The Courier News from Blytheville, Arkansas on January 27, 1945 · Page 3
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The Courier News from Blytheville, Arkansas · Page 3

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Blytheville, Arkansas
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Saturday, January 27, 1945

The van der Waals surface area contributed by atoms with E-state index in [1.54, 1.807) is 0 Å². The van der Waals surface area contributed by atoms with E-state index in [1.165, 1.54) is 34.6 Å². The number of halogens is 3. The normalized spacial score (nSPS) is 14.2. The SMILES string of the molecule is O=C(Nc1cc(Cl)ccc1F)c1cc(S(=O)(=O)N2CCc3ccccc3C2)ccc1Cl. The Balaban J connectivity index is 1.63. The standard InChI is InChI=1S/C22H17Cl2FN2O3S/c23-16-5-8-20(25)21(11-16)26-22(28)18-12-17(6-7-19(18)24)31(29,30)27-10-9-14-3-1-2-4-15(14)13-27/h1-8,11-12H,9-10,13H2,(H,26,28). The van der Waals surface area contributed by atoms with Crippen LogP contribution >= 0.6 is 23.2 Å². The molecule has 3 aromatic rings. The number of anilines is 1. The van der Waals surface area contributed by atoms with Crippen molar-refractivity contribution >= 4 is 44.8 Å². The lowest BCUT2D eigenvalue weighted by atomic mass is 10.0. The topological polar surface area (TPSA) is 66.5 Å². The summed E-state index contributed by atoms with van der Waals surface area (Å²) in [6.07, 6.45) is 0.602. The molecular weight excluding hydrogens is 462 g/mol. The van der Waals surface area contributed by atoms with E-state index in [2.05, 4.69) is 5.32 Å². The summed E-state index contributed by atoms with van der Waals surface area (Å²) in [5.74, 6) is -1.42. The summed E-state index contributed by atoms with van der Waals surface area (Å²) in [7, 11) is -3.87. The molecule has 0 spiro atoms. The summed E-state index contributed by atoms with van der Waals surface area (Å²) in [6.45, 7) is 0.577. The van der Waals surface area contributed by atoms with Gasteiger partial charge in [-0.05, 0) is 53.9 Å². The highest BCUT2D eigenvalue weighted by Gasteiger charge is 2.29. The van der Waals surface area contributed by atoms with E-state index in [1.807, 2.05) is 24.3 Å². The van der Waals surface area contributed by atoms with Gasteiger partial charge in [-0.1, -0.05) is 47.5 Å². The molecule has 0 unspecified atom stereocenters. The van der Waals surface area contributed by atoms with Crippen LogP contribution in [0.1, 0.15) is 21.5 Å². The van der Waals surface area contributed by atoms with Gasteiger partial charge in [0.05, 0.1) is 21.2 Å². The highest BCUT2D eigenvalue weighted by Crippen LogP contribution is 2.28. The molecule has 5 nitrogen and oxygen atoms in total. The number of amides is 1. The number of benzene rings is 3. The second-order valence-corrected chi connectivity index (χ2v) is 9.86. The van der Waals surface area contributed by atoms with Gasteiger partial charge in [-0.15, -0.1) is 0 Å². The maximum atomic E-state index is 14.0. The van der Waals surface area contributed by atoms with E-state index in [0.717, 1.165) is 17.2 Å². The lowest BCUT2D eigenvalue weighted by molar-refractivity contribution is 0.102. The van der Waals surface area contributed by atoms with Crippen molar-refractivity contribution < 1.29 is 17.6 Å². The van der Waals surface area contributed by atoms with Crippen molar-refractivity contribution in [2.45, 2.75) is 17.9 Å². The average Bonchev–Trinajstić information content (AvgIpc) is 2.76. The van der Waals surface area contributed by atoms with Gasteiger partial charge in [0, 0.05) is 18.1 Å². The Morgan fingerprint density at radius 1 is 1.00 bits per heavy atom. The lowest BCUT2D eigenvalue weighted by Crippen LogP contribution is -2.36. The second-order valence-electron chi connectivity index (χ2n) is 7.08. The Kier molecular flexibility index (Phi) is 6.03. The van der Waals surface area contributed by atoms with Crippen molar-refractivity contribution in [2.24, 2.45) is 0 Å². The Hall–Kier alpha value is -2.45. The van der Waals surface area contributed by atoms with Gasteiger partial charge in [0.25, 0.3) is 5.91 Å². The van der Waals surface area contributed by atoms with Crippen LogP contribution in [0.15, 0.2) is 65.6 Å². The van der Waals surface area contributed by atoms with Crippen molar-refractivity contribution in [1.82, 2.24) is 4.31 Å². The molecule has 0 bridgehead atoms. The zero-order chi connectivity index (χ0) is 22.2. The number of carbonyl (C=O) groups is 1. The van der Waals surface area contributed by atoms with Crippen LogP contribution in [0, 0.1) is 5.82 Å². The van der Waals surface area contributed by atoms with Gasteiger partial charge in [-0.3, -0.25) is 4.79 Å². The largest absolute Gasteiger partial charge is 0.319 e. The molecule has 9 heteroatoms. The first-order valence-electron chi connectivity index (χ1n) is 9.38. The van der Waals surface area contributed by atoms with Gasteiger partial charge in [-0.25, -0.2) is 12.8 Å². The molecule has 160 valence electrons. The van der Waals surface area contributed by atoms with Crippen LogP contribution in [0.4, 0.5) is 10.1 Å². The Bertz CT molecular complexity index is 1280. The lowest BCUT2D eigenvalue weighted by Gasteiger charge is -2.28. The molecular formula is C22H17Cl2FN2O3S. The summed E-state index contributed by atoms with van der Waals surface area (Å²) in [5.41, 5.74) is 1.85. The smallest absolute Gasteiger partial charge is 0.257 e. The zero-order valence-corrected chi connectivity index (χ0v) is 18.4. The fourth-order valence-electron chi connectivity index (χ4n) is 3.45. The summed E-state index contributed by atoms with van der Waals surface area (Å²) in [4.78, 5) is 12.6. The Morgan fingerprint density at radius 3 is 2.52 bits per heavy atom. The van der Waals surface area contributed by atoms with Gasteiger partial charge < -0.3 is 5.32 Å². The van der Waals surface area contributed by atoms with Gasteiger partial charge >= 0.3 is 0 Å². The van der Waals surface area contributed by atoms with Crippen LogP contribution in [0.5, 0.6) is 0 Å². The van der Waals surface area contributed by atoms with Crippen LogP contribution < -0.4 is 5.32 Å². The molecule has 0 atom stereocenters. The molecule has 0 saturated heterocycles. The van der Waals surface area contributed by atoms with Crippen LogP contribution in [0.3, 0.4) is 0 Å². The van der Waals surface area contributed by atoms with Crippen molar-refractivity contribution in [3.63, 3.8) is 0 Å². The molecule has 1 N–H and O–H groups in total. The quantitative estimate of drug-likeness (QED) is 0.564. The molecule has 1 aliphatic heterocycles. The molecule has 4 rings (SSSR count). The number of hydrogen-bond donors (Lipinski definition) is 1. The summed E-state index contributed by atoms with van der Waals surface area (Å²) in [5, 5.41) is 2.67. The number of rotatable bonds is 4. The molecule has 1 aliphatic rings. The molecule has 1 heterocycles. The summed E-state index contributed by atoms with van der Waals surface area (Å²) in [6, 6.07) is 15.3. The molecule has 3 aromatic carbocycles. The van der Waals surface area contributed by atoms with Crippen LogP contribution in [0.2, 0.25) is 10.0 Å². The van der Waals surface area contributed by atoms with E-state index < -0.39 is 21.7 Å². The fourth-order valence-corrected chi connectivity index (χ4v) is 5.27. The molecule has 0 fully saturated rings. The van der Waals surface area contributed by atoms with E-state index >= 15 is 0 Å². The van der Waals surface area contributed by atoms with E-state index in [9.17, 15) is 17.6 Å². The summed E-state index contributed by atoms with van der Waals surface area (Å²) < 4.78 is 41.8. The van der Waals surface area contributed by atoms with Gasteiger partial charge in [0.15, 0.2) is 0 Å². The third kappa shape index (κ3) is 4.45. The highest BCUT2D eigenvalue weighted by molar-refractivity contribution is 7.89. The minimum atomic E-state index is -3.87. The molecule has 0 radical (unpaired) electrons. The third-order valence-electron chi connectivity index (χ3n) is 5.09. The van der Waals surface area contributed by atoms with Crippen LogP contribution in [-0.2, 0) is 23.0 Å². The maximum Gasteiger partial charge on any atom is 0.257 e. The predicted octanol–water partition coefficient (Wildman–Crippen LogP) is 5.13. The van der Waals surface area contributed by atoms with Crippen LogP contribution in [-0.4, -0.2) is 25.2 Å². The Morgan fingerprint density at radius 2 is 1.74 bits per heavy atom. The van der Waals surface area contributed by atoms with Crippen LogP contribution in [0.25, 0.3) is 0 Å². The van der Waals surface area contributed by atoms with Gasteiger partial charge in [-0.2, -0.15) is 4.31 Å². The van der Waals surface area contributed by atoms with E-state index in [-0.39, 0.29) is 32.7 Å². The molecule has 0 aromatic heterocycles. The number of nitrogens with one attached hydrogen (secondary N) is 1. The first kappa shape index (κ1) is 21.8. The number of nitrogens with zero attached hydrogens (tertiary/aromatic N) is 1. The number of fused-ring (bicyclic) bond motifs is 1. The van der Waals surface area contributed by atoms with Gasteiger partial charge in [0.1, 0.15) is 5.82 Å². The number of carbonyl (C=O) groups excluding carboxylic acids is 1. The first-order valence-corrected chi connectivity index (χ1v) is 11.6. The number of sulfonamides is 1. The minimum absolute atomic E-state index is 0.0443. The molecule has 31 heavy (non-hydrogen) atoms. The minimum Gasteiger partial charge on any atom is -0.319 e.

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__SATURDAY, JANUARY 27, 10-15 Navy Explains Use Of Rockets New Type Weapon Not Designed To Replace Guns, Hussey Says WASHINGTON, Jan. 27 lUP) — Rockets .'mce were used to ec]e- In'alc our Day of Independence, now lliey are being used to keep ,'\us from losing 11. ••' The chief of the Navy's Bureau of Ordnance, Hear Admiral George Hussey, reveals tlie new role rotk- ets nre playing in wiu'fare in n paper written for Unlloit Press. Hist of all, Hussey rays thai lockets will not replace funs, 'i'lie new type weafon is designed l complement, rather than replace other forms of firepower. T3otli rockets and KUIIS have same purpcse, lo smash the ciirim by delivering a pwjccliU' en the target. Each has its own limits of ranee, accuracy, velocity and rate of fire. Hussey explains Ilial ;i HUH ecu fire with greater vploi'ity, .sending shells spinning into tliti air faster lhan any rocket can travel. Bui its ranee is shorter and its recoi heavier. A rocket, on the othei hand, can lie mounted easily 01 a plane because there is prncli cally no recoil. The naval chief says that gun: arc more accurate. Hut rockets, he adds, can make o ^ood close- in barrage to (.Tver luntlinu operations where bombs might easiiy miss the pin-point (.argot. Hussey says the Navy considers rockets so.essential i'> future operations, that it is calling for n 3QO-p:'r cent production increase in the next few mouths. By the end of 1945 they hope lo he put- tins; out rockets at GOO per will of the production (Hiring the first months of the year. LOOKING AfftAD w«to««i i Negro Is Given Death Sentence Will Die On March 2 For Slaying Planter In Mississippi COVIUINMKNT KKIU'l'K Kxcess Is a bad tiling; everybody against it. Every time the word ,s mentioned it brings up recol- eclions of paying excess baggage on n trunk, or recalls some friend whose doctor has warned him lo <lic in the electric chair March against excess fat or excess sugar. 2 for the murder of Hal I'lirchnnin, Kxcess" always makes you think " Mississippi plnnter. of something that's fine iii modern-1 A circuit court jur.y delibntited tlon but very bad, dangerous, sinful ° nl - v 47 »ilinites late Thmsdiiy be- CLARKSDALE. Miss., Jail. 27 (UP)—A Negro has been sentenced maybe, if lucre is any extra. II would hnvc been H good tiling | for Hie Unlled Stales and every- noily In il, il the man who first said "excess profit," hud used a term' that niciinl exactly someUiIni!. Excess baggage Is everything over 150 pounds, of course, and doctors know precisely what excess sugar Is when they find it. but what is excess profit? Who knows what it is? Quito often it is the unfair use of an ugly word. Taxed ul 95 I'cr Ccnl There Is such n thing as excess fore arriving nt a verdict. Tile Negro, 25-yeav-old Arlluir denied (lint, he had any of committing murder. The slorv Casey told ran some thing like Hits: He mel his wife whom lie hadn't the scene of Pa'rchin;in's dciitl: around Coahoma. The two hart nv approached from his rear and asked what he was doing. Cuscy continued thai he cuuld no[ sec whether the man was bluck 01 profit, without a doubt; easier to,white, bill hmgc<| out at him un<' recognize than define. What the gov- struck Hie stranger, lie maitilalne.i eminent calls excess profit how- j thai he did not, think he had so- ever, may not always Ire loo much.! riously hurt tlie other man aix I think everybody has n right to'[''^t '^ soon left ttie scene, yelling I another Nc- a know just what it is that corpora-1 lnt ° a11 automobile o lions earn and then have to pay 05 8ro, Isidore Dorrey. cents out of every dollar back to 5 1 Ihc government in a special tax. Tl /** °{JL ^ JL I he Gimfy Get The Book From BLYTHEV1LLK COURIER NEWS WASHINGTON Ramifications of Murray Bill m' I'KTiT, rusoN WASHINGTON, 1). c., Jan. 25.— Miiiilitiia. Si'ii;iwr James K. Mnr- ay's- highly i-ontrovi'vslul "ever- :u>rni»l economy" bill, ofliclally llled "The l-'ull Kiiipioymcnt Hill of 19-15," h:is just been introduced n the new Congress iitlei 1 a com- ilele job of overhauling mid rewriting. , When .Senators Murray, Trillium and lievercoml) |,m (lie Idea for Hits bill in a ivpnn submitted to tigress luM Deivmber;'' thC-lf"'pur- liose was nil-rely to sliinuln'fc discussion of tlu'lr original coiu'i'pl ot prepailn:; im nmmnl budget, for tho nlii'o national eeuiioiuy. private well as public, and then trying to sianclhlni; about it. I't I hi- bill I'iislly beoomos one of lie iniijur objectives of the new COHKI-CSS mill as sue.U II Is \vorth some careful Mudy. "uiciN.vi, I'ljitrosi: AMI-:NI)I:I) Tlir statement of purpose of ih 1 .' original bill wns "to I'.-ilr national pulley and piogram fin assuring oimljmiliig full employ- ineiit." The purpose of the rt'\lse<' bill is slated by nddtug lo tin: abovi "In 11 lice competitive economy through tin" concerted olforts j! indti.siry; ngriniltuiv. labor, slah nnd K)!>fii 'governments and tin federal" jjoh'i'miiHil." This Import ant dlfU'MFiico Is innde to calm tin feais uf businessmen who KOI th' idea Hun Cougre.ss was about n cmbnrk on some radical social IT form in which it would gnaraiilo. •nieni, niiiioHimltlo.i liv ivonjv- ill niolllloll nl "I'.llai'allli'olliu" 1 <ibs ami Hit [Ih i spei'llylni; lli.n :ill ;overimienl clforts to prevent im- niploymeiit belovo it happens nni:pt if routined tn Hllimilittliiii pilva'e nveslmeni ami i'<mlrlbuliii|> in (hi- latlonal wallh. This Is Intruded ID ule out all NVl'A and leal-rukln;! iiojeds. 'Itmi'ih U\v hill M-eV.:-, lull em- iiloymenl. no menttini Is mnile "f .lunraiilcelna nil nininn ^i :im- olh- or spi'clllr. number ul juh:; hi far 1 , the 1)111 v/imld limit llie puiu-y -if the i:.iv< mmciu In providing' jni) opportunities ler iinly tbuse "Americans v.'lio have llnl'hi-cl their solinuthu! ami do nut have dully linuivhiild resiion/Hnllt !,'.<;." In iilli- er words, no Job npivn hniiiy loi women nnd kills wlm don't need :i and no 1'iirdu;' ol a brealjip .it lln jiveal Aimnu-an iiniiie lust fm- th> rnho of eremite; t"Hs \w nil milltui pt'opli 1 when ilieiv invn'l thai iiiiinj IH'Opte liredt'H! jobs, Sennlors nnd 15 liepresenlatlves to receive from the President his an- uial c.slliniitC'S on the national uco- niiny. Tills Julnl committee woiilil ic rcqulied to iiresenl lo the Ccn- ITKN an iinmuil bill which would n effect add up nil peelers ot the uilional economy, prlvalo as well is governmental, ami recommend a .ii'llunal policy for dealing with (he. •ountry's Itiianclal and employment well-behiK, This svould Insure an unnnal or even more frequent de- liate in Cunuress on nallonnl ceo nlc policy imd It is Intended lo lend lo thi! iiUiipllmi of a fiscal policy which wnulii seek lo prevent Inflation as well i,s depression, thus i omrlhiilluf: to tlie malnloniincc ol national "ei'ei noi'innl economy, Discussion developed immi'illnli'ly and in quaiKily, lull and cold. From all (ho rrhklMiis inatmal was obtained for n'dradms the hill in (he form in which il Is iu>w before Connies. In (hi- redrafting, Sena- Kirs Hubert !•'. W;I;;IHT of New York, Flbcri n. Tliomns of Utah and jcsi'iMi c. o'Mahoncy of Wyoming playi'd imjxivliuit parts nnd the revised bill has been introduced with the barking of these three jobs ID everyone, count happiness or hard times, In lUscusslni; the revised Full Kmiiloymcnt Hill, Hcnn- tor Murray ipiotc.s from and fii- ci"i.ses Ciovenior Dewey'.s Han Frun- clveo Ciimpaii;n speech of last !>op- tcinurr in which Hie Hrpubllcan r-rcsldcntlal c-andidate slnlcd that the i;ovciumeiit's (list job Is l» create Job oppiutmillh's \vlK'n thcic nre noi encuyll private jabs lei i;u mound. KcniUor Murray innkes clem 1 Ilia Ills IjlH h no "j.ili iuuli;! 1 !" liHl n II was ol it;ln;Uly mlMimlriMued '< be In much of ilv HVM, eoimiient. mill as .Seimlnr Hubert A, Tun ot Ohio elltl.-l7l'cl II n:; belli;; l u his recent Now York :;pm-h. The iMitniiy- Wiiuni'r- 'l'liiim;is- O'Malionc'y bill, a.s i! nuisl nnw In- lilcnlilli'd, -,v(Hil(l pri>\ii!e for a Inrreac'hlm: ami fiiiidniiieniat relmm as well as Kenalor Murray. Hacked Mmray's ne.v 1)111 limits liils bisllof Ouiisrc.v, ihiuu'ili ii'. pu'piviiil in by this iinptataiii Keiiiilorial qmii 1 - rcsurt government aid crcullni; em- | ciiMlc a jclni cominlllre »l 15 Slayer's Mother Seeks Clemency In London Crime IIOSTON. .inn. L!7 tUI 1 )—A heart broken mother has sent a cable lirini! lo the British lionui M'cretnrj pleading tor her son's life, !ihe I he niolhi'r ot I'vl. Karl UiilU' ivhn lins been .sviileiiceil with i 111-ycar-cild strlii-leiise [lancer, liaiiu for the murder of a landoi eitlible in a holdup. Hut the sol dlor'fl 12-yeiir-nld wife failed ' Join his mother hi (he plen ID,til (ilfU'lal, \vlin Is I lie lasl resoii fc cienu-ncy in llrllaln. Head Courier News Want Ads. DeMille Stands • . at in Dispute With A. F. of L . r HOLLYWOOD, Jan. 27 ,(UP) — Mcrun movie producer Cecil B. Ui-Mllli! says he'll carry his fight vlth the AF of I, Radio Artists inloti to (lie Supreme Court if nec- -san'. Briefly DeMllle's quarrel with the ' intun centers around his refusal to >ay a one-tlnllar UKsessmcnt which' claims vin« for use. Jn politics. ' And the producer contends that Is violation of his rights as a clt-- /en. •• ' ' •• •• • Thursday a Supreme Court rul? ! Ing upheld the union's ' riijlit, to suspend (lie producer for falling to: :mlo up the (tolliir.. And that nti- lomatlciilly forces his radio sliow , iff the air, because unless the..dollar Is paid Do.Mllle • cnn't brotid- cast. >- ... :-- -- - . lleMille says he'd nvlhcrjoso Hip Job, and Us jciy chock In four (ig- urc.s lhan pay the asse.ssiiient. .In hl.s words: .-•.- •• . "Tin 1 priuclplos of American clt- Izc'iishlp arc move Important than the Hiryo sahiry involved,". Hy AlAK.fOHHi I! JIOORE United 1'rcss Staff Corresiiondcnt CLEVELAND (UP)—Judge Mary B. Grossman, a tiny, sweet-faced but miliiant feminist, a terror to Cleveland murderers, gamblers, thieves, alcoholics, social outcasts, wife-bcaiers : and, yes, even altor- ncys. Celebrating her 21st year on the Municipal Court bench. Judge Grossman recalled recently that she was so small when she took up her judiciary duties that "I had io I sit on a hii'^e record bonk lo got my I chin over the top of the desk." K-j'.VL'ver. !v;r pctitcness anj sex I hnvc not kept her from becoming | Cleveland's most formidable judge. Doesn't Ask, Give l-'nvovs Upon taking office. Miss Gross- 1 man—one of the two first women admitted to Ihc American Bar I Assn., in 1912—said: "I shall act | as a judjje and not a woman, ask- no favors and granting, none— a woman." She has kept her I word. , For "numbers" men, racketeers, I bookmakers and policy boys she lias j no mercy. "GamWing is against | Ihe law," she maintains. "The law the law and circumstances do I not alter cases." Gamblers and I their lawyers try every dodge pos- I sible to avoid her rigid court, where {maximum sentences arc dealt out I freely. Miss Grossman believes War Mo- Ibilizalion Divcclor James P. Byrnes' I ban on racing is the best move lie I ever made. "No\v maybe some of I those parasites will RO to work," she (said. riosgiiiff for Wife-Iiealcrs Another creature firmly dealt I with by Judge Grossman is the wife-beater. Last summer, the 05- year-old woman jurist—a spinster | herself went so far as to advocate I public flogging for men who used | their wives as punching bags. Always a cni-SJider. Miss Gross- I man, who is reportedly equal lo 100 1 policcmc.!!, carries on one-man cam- I paigns for better handling ol moral and mental delinquents whom she I frequently finds on the other sid I of her desk. The lirsl woman judge ol a nior- I als court In the nation—to which she was appointed in 1926 — Miss Grossman has struggled to eliminate misdemeanors and to secure proper treatment for mentally and | physically diseased criminals. She has impressed on the com- I niunity the tact that the handling I of vice cases is a medical, socio- 1 logical and phychiatrical problem I as well as a legal one. Xo Other Ambition The Cleveland jurist has no further ambitions. She believes she I has a "full-slrctl job" on her hands I right now. "I could never he hap- I py in another job.' she said. "T guess I'm just curious by nalurc. I always want lo hear both sides of I the question." Admitting she studied law "just I because everyone else In the law office where 1 was employed as a secretary was doing so and I didn't want to be left behind." Miss I Grossman since has become more I enthusiastic about her career. She I has distinguishOrj herself as a cap- I able, inidcrstundins and strict law- enforcer by her record of luiim- I pcachablc honesty and devolion to | justice. Despite her reputation. Mary j Grossman—minus her horn-rimmed j glasses and judge's bench — is a I kind, gentle, soft-spoken woman 1 whose one extravagance Is the Snt- | ur<lay matinee. Dyersburg Base Will Be Under Third Air Force DYERSBURG, Tenn., Jan. 27 (UP)—The Dycrsburg Army Air ; Baf.c will be ur.dei the jurisdiction ; of the Third Air Force soon, will) headquarters at Tiimpn. pla. Col. William G. Lewis, commanding officer of the base, said the change would become fitoilnn in M ai-t)i. Consider this: The war choked out a few firms completely, but a majority kept going and soon found their sales swollen by war conditions. Costs increased too but, even so. most of p Ihem are making much bigger profits annually before laxes than they did in a good average year of business before the war. The 1940 tax law calls profits "excess" if they are greater in any one year than the average annual profits of 1936 through 1939. Gift From Government Along with increased costs, born of war. many big corporations enjoy economies also incidental lo war. Costs can usually come down wilh greatly increased volume, and many manufacturers are selling everything they make to the government, as fast as they can make it. Some are relieved entirely of sales expense and kindred expenses like merchandising, warehousing, detcri- oralion, elc. Business establishments with government conlracts do not offer much protest against a stiff tax on war profits. Business men are able to sec sense in it. They have generally Riven liberal disconnls to big-volume buyers whose orders keep plants Police who found I'aiehmau'sha'- tercd body on a roiulside after his death the night of Dec. 20 say he was beaten to death and [hen run over by one or more automobiles. The moon Is a dark object. It only appears brlfihl because of the sun's rays .shining on it. Tin: B,ir>0,OUO poultry farms of (he Unlled Klulos have ri total of more than -12:1,000,000 liens.' Lockers Are Increasing In Popularity There is tremendous interest in Arkansas for frozen food lockers as shown by the -10 per cent increase In the number of plants constructed in the state during 19t4. according to County Agent Keith Hllbrcy. Citing the advantages of refrigeration plants and frozen food lockers Mr. nilbrey points out that: Ul Mississippi County farmers produce on their farms the very products which arc conveniently stored in food lockers, including meat, poultry, vegetables, and frail. ('21 The high quality of food is retained when stored lu lockers. (Hi A saving of both money and work may be had by using frozen food lockers. (4) Locker storage provides an ample supply of delicious vitamin- busy and unit costs down. Govern- , rich food at all times. meiit is always a close buyer; price The disadvantages of frozen cuts to government departments are certainly notlung new. K.vcess Prices N'cxl Technically, Ihe excess profits taxes that corporations pay now are not price concessions because the firms actually get the money and pay'it'back later. It is almost precisely n rebate to the government for big purchases. The only difference is that our excess profits tax is a law. War contracts are worded lo cancel themselves the day war ends, but the tax law has lo be replaced by Congress. If our 95,per cent excess profits tax law is nol 'amended to end with the war, American manufacturers will have to keep on rebating the government after the government, quits buying. Selling and warchbus-' ing costs will rclurn; there-will be no big-customer savings lo divide wilh anybody. If manufacturers give government 05 per cent of any part of post-war profits, they must hike prices. That will be an "excess", really, and the whole burden of it will fall on us average consumers. We can only protect ourselves by having proper lax legislation created now, to go into effect as soon as the war ends. food lockers are few, he said, namely in they can be costly If the rent and processing fees arc high; and (2) they are little value unless they are used all the lime. Mr. Bilbrey warned that products iriould not be stored for excessively long periods of time in food lockers. Pork should not be stored for over six months, but beef remains juicy and tasty up lo nine months. Fruits and vegetables, however, i do not slurl losing Iheir high quality nn- lil they have been in storage 12 months. At present lliere are frozen food lockers at Blytheville and-Osceola and plans are now in operation to establish new plants at Manila and Leachville. An example of the appreciation of the frozen food lockers is Ihe Kail State Even . though they live five miles south of Lcachvlllc they maintain two lockers al the Dlytheville "Frozen Foods" plant. Wildy family, last year's Planl-to-Prospcr R«ad Courier News Want Add. Tlie Gulf of Mexico has yielded seven-pound crawfish to the nets of fishermen. Home front accidents killed over 280.000 and injured over 29,000,000 Americans since Pearl Harbor. Ten 40 Acre Farms Two 60 Acre Farms Four 80 Acre Farms Two 120 Acre Farms Two 320 Acre Farms Most o[ these farms arc located at Frailcy, Missouri, and can he shown and rented at our office there, which is 8 miles west of Porta^eville and 7 miles wiHl of Gideon. Two are located near Marston, Missouri. and can be rented at our office there, and two arc located 7 miles northwest of Blythcvillc, Arkansas, in Dunldin County. WILL FINANCE THE OPERATION OF THESE FARMS Write or call John R. Bailey, Por- ragevUle, Mo., or E. B. Gee Cotton Co., Blytheville. SPRING OATS FIELD SEEDS — GARDEN SEEDS SPEAR Poultry, Dairy and Hog Feeds Blytheville Soybean Corp. 1800 W. Main St. Blytheville, Phone 856 B ITORI; YOU decide to cash tlml W;ir Doiul-wnil a minute. t, For Iho lasl 3 years, you've been buying rkimls Mc;idily —saving p;irl of every dollar you earned. You've formed (lie habit of saving. You've been accumulating money against imlbicsecn troubles or a lime of need. You've been working lo build up a ncsl ccg- and liy golly, you've gol Uncle Sam helping you do il! LVery time, you put in S3, he will make il S4—if you liokt your Bond lo maturity. ' You've been toying aside money lo help s,il'ci;iiari! your job after Ilie war, and help guarantee a healthy, prosperous Country for us all. You've been helping lo light inflation and lo keep prices down. Last, bul by no means least, you've been sending yout dollars into Ihc light—backing up G. 1. Joe. You don'l \vanl lo undo all you've, done. Il jusl isn't Mnarl. To say thai it's culling oil'your own nose is lo pnl it very, very mildly. HONT cut oil'your own nose. Hang on lo your War llonds. Hang on lo lliein lill Ihey come, due—and meantime, buy some more! KEEP FAITH WITH OUR FIGHTERS* BUY WAR BONOS FOR This space is a contribution to America's all-out war effoii by Arkansas Grocer Co. L, K. Aslicraft Co. Jos Atkins ?t5achine Shop L. H. Autry, Burdettc A. S. Bivrboro & Co, Barhsdalc Mfg. Co. Blytheville Water Co. The CraftoD Co, Delta Implement*, Inc. Loy Eich Cherrelel C#. Gay & Billings, Inc. Guard's Jewelry & Optical Store Halter's Quality Shoe Shop Happy Hour Grocery & Mkt. Hardaw*y Appliance Ce. Herrick'i Jewelry Hubbard Furniture C«. Huhbard Hwiwiri C«. Huddleston & C*. Jiedel'j Unsston-Wroten Ce. Charlc* S. Lemons Planters Hardware Co., Inc. Tlie New York Stare Pat O'Bryant Palace Caie J. C. Penney C«. Phillips Motor Coo Robinson Drag Co. I. Rosentlul, Inc. Tom W, JacksoK ' j Rustic Inn A. G. Shibley Wholesale Grocer* C. G. Smith Floyd A. Whit e •::'[" Zellner'x Slipper Shop 8TA?f ~- N0THY F9N0 C9BXITTII